Last Updated on February 4, 2021
If you’re in a tricky financial situation, you might consider refinancing your home—which is essentially replacing your old home loan with a new one. For some people, this is a powerful move that allows them to regain control of their financial life. For others, it’s a neutral or even a negative move.
So how can you tell if it’s a good idea to refinance your home?
The Basics on Home Refinancing
Let’s start by explaining the basics of home refinancing, including how it works and how you can take advantage of it. When buying a home, most homeowners end up taking out a mortgage—a loan that allows them to borrow the money necessary for the home. Over time, you’ll pay back this principal, plus interest, and potentially other fees.
Home refinancing allows you to take out a new loan; with it, you’ll generally pay off the old loan and subject yourself to new interest rates, terms, and conditions. You can think of it as a way to replace your old loan with a new one.
Just as there are many different types of mortgages available, there are many types of home refinancing available. You’ll need to use a mortgage refinance calculator to determine how much money you could potentially save, and how much your future monthly payments will be.
That said, home refinancing isn’t always a good idea.
Why People Refinance Their Home
There are several conditions that would motivate someone to refinance their existing mortgage.
These are some of the most common:
- Interest rate woes. The power of compound interest can intensely magnify your mortgage interest rate; over the course of your loan, even a small difference in your interest rate could save you or cost you thousands of dollars. Accordingly, if you take out a mortgage at a 6 percent interest rate and interest rates drop to 4 percent, it may make sense to try and refinance; if you’re lucky, you can reduce your rate by several percentage points annually, saving yourself a ton of money long-term.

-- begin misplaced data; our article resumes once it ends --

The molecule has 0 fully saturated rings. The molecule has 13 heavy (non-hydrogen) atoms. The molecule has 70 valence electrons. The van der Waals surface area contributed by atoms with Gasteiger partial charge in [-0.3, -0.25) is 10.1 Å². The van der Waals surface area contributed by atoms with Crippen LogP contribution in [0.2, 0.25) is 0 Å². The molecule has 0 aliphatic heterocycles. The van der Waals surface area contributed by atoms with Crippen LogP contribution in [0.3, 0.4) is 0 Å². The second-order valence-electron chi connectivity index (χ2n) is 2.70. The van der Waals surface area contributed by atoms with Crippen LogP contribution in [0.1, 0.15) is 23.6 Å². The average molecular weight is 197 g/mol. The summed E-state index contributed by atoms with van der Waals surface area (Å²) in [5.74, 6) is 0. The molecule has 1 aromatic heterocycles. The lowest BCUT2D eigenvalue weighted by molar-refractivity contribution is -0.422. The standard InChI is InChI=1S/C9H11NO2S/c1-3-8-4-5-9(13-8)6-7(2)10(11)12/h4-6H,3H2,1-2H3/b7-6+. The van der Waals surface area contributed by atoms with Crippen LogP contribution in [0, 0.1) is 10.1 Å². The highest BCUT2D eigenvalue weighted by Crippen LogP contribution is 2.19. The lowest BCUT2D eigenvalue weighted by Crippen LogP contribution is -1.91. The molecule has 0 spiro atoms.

- Problems with variable rates. Most mortgages are packages with a fixed rate or an adjustable rate. With a fixed rate, you’ll be paying a set interest rate, guaranteed for the indefinite future. But with an adjustable rate, your interest rate could move up and down over time. Most financial experts recommend a fixed rate mortgage, since adjustable rate mortgages are unpredictable, and could put you in a bad situation. If you’re stuck with an adjustable rate mortgage, refinancing could help you get a fixed rate.
- Term changes. You can also refinance if you’re interested in changing the terms of your loan. For example, if you took out a 30-year mortgage but you’re interested in paying the home off sooner, you can potentially switch to a 15-year mortgage. In the other direction, if you’re having trouble making payments on your 15-year mortgage, you could switch to a 30-year term.
- Personal debt. Some people choose to refinance because they’re interested in restructuring their overall debt. For example, if you have significant equity in your home already and a significant amount of credit card debt, you may refinance so you can pay off your credit card while having more mortgage debt attached to your name.
- A move to liquidity. In some cases, you can refinance to make your assets more liquid; again, if you have significant equity in your home, refinancing can help you gain access to that capital. This move is usually made to resolve a financial emergency.
- Refinancing a reverse mortgage. If your age 60 to an older and have opted for the federally insured reverse mortgage program you may be surprised to learn that these unique loans may also be refinanced for lower interest rate accrual Or even more money if your home value has increased over time. In 2021 reverse mortgage limits have been increased nationally to a limit of $822,375 which means if your home value is within this rich you are likely to receive more proceeds from a reverse mortgage refinance.
Does Home Refinancing Make Sense for You?
If any of the above motivations appeal to you, you may think about refinancing your home. Ask yourself:
- Am I happy with my current loan? First, look at the terms, interest rate, and interest type of your loan. Are you happy with these qualities? Is there a possibility you could get something better?
- What other debts and financial needs do I have? Do you have any other types of debt, or financial emergencies pressing on you? If so, refinancing may begin to look more attractive.
- What do I have to gain? Run the numbers and determine what you really have to gain by refinancing. Could you lower your monthly payments? Could you pay off your home sooner? Could you get access to capital that might otherwise be illiquid and inaccessible to you?
Obviously, you’ll need to do more due diligence before you pull the trigger. Just because refinancing your home may be advantageous doesn’t mean you’ll be able to find a rate or a provider that works for you. Shop around to see your options, and make sure you understand the full effects of your decisions before you finalize it.